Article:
A Senate committee review of Chinese security published in 2015 detailed China’s interest in providing Argentina with fighter jets, patrol boats and amphibious troop carriers. The sales could heighten tensions with the United Kingdom over the Falkland Islands ongoing territory dispute that led to a war in 1982, the review stated.

China will also fund two nuclear plants in Argentina and finish construction of a space imagery satellite in Patagonia next year. This will boost China’s ability to communicate with satellites and spacecraft, the review stated, though Chinese officials insist the facility will be staffed by civilian personnel.

Stalls in Colombia

In South America, a peace accord has recently unraveled, providing complications for peace that will test the new administration.

Colombia has “transformed from a near-failed state into a major regional player” with a premier security force, Tidd said, adding its outsized military competency allows the nation to assist neighbors in operations independent of the United States.

Southern Command spokesman Jose Ruiz said about 200 U.S. troops in Colombia are focused on providing assistance with missions such as humanitarian demining — remnants of the long jungle war there — as well as boosting logistical and communications gaps.

The close military relationship between the United States and Colombia was cemented in Plan Colombia, a multiyear aid initiative launched in 2000 that sent billions of dollars to the nation’s war chest to battle drug trafficking with the help of U.S. training and intelligence-gathering.

A major focus was the militant revolutionaries of the Revolutionary Armed Forces of Colombia, whose forces were eroded by the government’s collaborative effort. The United States ramped up efforts since 9/11, when the group’s designation as a terrorist group boosted America intelligence resources in the country.

The resources and loosened restrictions on the use of intelligence helped Colombian troops target top commanders, said Arturo Munoz, a senior political scientist with the Rand Corp., a Washington think tank.

That was among several key factors that crippled FARC numbers in the following years, Munoz said. FARC came to the bargaining table to strike a peace accord and end the decades-long war with the government. But a stunning rejection of a peace referendum by the public this month has thrown the ceasefire and peace deal in doubt.

The peace rejection will likely frustrate the Colombian military and their U.S. partners. The deactivation of FARC would have allowed renewed focus on the National Liberation Army, another militant group, and other organizations that traffic homegrown cocaine to the United States, disrupting the entire region engulfed in the drug trade.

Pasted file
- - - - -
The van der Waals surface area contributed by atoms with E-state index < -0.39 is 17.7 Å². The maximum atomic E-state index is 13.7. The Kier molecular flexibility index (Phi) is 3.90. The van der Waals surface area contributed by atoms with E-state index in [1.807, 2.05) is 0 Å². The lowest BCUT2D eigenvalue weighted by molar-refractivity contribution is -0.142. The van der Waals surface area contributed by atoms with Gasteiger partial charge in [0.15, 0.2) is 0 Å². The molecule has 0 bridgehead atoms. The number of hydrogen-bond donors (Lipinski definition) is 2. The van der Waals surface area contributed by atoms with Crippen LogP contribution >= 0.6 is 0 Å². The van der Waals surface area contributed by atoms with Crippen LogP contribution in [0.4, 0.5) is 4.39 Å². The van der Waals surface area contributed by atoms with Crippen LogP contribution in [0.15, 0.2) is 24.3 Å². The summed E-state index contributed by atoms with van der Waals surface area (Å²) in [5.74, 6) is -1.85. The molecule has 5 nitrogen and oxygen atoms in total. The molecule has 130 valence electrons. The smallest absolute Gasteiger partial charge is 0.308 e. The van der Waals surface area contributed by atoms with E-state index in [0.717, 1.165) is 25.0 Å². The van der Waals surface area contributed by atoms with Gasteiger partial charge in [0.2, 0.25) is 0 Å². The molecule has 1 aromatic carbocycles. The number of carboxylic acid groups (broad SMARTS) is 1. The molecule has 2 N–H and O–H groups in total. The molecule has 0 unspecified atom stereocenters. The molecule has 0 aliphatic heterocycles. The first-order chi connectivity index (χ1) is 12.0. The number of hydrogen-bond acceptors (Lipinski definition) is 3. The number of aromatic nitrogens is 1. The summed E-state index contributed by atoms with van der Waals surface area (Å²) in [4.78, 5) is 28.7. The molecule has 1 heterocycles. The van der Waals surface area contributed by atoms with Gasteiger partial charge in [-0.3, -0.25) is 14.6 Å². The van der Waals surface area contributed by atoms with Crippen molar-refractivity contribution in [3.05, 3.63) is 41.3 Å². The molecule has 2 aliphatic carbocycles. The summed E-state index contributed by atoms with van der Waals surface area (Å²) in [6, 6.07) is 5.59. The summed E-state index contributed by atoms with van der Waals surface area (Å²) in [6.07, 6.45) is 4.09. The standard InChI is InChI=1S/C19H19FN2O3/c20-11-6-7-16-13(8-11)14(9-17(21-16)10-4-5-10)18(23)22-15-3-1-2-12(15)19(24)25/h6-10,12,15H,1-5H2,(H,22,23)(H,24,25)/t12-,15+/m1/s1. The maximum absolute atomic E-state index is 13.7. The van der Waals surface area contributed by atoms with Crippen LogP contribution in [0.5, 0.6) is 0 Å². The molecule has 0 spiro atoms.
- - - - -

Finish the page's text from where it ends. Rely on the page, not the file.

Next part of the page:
Destabilization in Central America

Central America, veined with drug-smuggling routes along Mexico’s southern border, remains a vital focus for Southern Command.

Operation Martillo, an anti-drug operation launched in 2012, has led to the seizure of 693 metric tons of cocaine, $25 million in cash and the apprehension of nearly 2,000 detainees and 581 ships and aircraft, according to a Southern Command data page. Navy and Coast Guard ships assist in detection and interdiction among 14 other nations in the region.

But the seized drugs and cash represent only a fraction of what moves through the region as trafficking organizations often overpower ineffective military and police there.

San Pedro Sula in Honduras and San Salvador in El Salvador rank second and third in global homicide rates, according to the Mexico Citizens Council for Public Safety. That instability drives an intense focus for Southern Command to build capacity for local police and military units struggling to combat sophisticated criminal networks.

A group of about 300 Reserve Marines are spread across Honduras and Guatemala to build military proficiency and assist local forces with logistical hurdles, such as ferrying supplies and personnel through unforgiving jungle terrain, as well as humanitarian missions such as school and hospital construction, Ruiz said.

Violence in the region directly affects the United States. In 2014, more than 60,000 unaccompanied children, mostly Central Americans fleeing crime and murder, were apprehended at the border, overwhelming resources and spurring Lackland Air Force Base in San Antonio to take in hundreds of children awaiting refugee status or deportation.

While the explosion in unaccompanied child apprehensions has dipped 50 percent, the episode illustrated how quickly domestic military operations are impacted by regional insecurity — an important lesson for the next president to grapple with as he or she decides how activity in the Western Hemisphere should be managed. Twitter: @AlexHortonTX